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The humanistic and economic burden of chronic wounds: a protocol for a systematic review

Systematic Reviews20176:15

https://doi.org/10.1186/s13643-016-0400-8

Received: 29 April 2016

Accepted: 19 December 2016

Published: 24 January 2017

Abstract

Background

Chronic non-healing wounds present a substantial economic burden to healthcare system; significant reductions in quality of life for those affected, and precede often serious events such as limp amputations or even premature deaths. This burden is also likely to increase with a larger proportion of elderly and increasing prevalence of life-style diseases such as obesity and diabetes. Reviews of the evidence on the burden of illness associated with chronic wounds have not been comprehensive in scope and have not provided an assessment of the distribution of the health care costs across categories of resource use.

Methods/design

This study is a systematic review of multiple databases for studies on adult patients with chronic wounds and with the primary objective to assess the impact on health-related quality of life by category of ulcers, and associated direct and indirect costs. Eligible studies will primary be empirical studies evaluating, describing or comparing measurement of quality of life and economic impact. Two reviewers will independently screen titles and abstracts and select studies involving adults with chronic wounds. These investigators will also independently extract data using a pre-designed data extraction form. Differences in applied methodologies and uncertainties will clearly be accounted for. Conservative valuations of costs and impact on health-related quality of life will be prioritised. Variations that may depend on age distribution, the categorisation of ulcer, healthcare system etc. will be described clearly.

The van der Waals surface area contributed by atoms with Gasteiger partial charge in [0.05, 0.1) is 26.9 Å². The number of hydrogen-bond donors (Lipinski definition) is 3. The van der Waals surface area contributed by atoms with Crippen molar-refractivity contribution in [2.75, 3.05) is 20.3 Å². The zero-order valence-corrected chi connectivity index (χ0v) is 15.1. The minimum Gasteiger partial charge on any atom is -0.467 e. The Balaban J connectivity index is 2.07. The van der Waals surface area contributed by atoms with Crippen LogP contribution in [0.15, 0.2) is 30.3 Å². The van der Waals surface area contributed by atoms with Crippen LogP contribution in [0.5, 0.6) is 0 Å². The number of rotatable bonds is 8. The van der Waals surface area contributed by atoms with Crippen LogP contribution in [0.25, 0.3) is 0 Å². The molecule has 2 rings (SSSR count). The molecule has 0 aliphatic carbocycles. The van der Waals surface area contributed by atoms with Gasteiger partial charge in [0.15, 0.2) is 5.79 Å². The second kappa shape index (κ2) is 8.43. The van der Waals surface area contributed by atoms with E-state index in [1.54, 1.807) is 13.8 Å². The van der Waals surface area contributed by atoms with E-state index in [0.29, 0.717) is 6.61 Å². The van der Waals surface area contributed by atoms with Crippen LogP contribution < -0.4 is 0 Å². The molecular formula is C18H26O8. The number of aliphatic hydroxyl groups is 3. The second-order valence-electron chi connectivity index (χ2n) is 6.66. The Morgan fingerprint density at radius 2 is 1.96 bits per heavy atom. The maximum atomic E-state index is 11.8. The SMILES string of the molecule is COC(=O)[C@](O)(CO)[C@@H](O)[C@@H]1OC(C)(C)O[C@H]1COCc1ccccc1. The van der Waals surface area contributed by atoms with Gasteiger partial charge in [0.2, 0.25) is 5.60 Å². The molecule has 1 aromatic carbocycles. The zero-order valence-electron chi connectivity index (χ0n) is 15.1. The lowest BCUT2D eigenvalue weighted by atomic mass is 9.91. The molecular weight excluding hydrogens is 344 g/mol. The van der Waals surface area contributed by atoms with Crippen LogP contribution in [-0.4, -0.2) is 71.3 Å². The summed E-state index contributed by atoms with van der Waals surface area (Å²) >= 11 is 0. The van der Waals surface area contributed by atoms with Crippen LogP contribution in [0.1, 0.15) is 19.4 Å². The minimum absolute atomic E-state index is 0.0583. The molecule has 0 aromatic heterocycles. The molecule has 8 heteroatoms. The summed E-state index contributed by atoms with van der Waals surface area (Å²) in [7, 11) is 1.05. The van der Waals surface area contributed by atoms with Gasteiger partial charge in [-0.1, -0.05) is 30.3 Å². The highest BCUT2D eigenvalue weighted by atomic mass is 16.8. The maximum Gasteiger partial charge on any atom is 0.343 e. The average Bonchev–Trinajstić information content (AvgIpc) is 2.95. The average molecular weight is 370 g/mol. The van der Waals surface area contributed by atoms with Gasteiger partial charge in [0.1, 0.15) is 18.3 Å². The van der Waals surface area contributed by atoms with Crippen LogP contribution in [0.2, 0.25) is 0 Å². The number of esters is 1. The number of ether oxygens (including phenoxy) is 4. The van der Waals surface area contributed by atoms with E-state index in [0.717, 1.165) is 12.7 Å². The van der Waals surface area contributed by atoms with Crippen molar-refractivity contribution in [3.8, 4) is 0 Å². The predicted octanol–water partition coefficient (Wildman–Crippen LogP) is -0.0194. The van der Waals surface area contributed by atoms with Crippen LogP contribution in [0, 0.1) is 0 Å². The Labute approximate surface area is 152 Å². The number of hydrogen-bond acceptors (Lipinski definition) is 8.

Discussion

The proposed systematic review will yield a comprehensive assessment of the humanistic and economic burden of chronic wounds in an adult population. A better understanding of the humanistic and economic burden of chronic wounds is essential for policy and planning purposes, to monitor trends in disease burden and not at least in order to estimate the real-world cost-effectiveness of new treatments and therapies.

Systematic review registration

PROSPERO CRD42016037496

Keywords

Chronic woundsHard-to-heal ulcersQuality of lifeHealth-related quality of lifeQuality-adjusted life yearsCost of illnessCosts and cost analysisEconomics

Background

A chronic wound can be defined as one that has failed to proceed through an orderly and timely reparative process to produce anatomic and functional integrity within a period of 3 months or that has proceeded through the repair process without establishing a sustained and anatomic and functional result [1, 2]. The nomenclature is far from agreed upon, and these wounds are sometimes referred to as hard-to-heal or difficult to heal wounds/ulcers, and the time span required for chronicity has been defined in the range from 4 weeks up to more than 3 months [24]. Based on the causative aetiologies, the Wound Healing Society classifies chronic wounds into four categories: pressure ulcers, diabetic ulcers, venous ulcers and arterial insufficiency ulcers [5]. Older people are the highest risk group for chronic wounds given that wound repair slows down as the body ages [6, 7] and incidences of cardiovascular disease and diabetes (which increase the incidence of chronic wounds) also increase with age [8]. The basic biology and the influence of age-associated changes on wound healing are poorly understood, and there are numerous research questions still to be answered [7].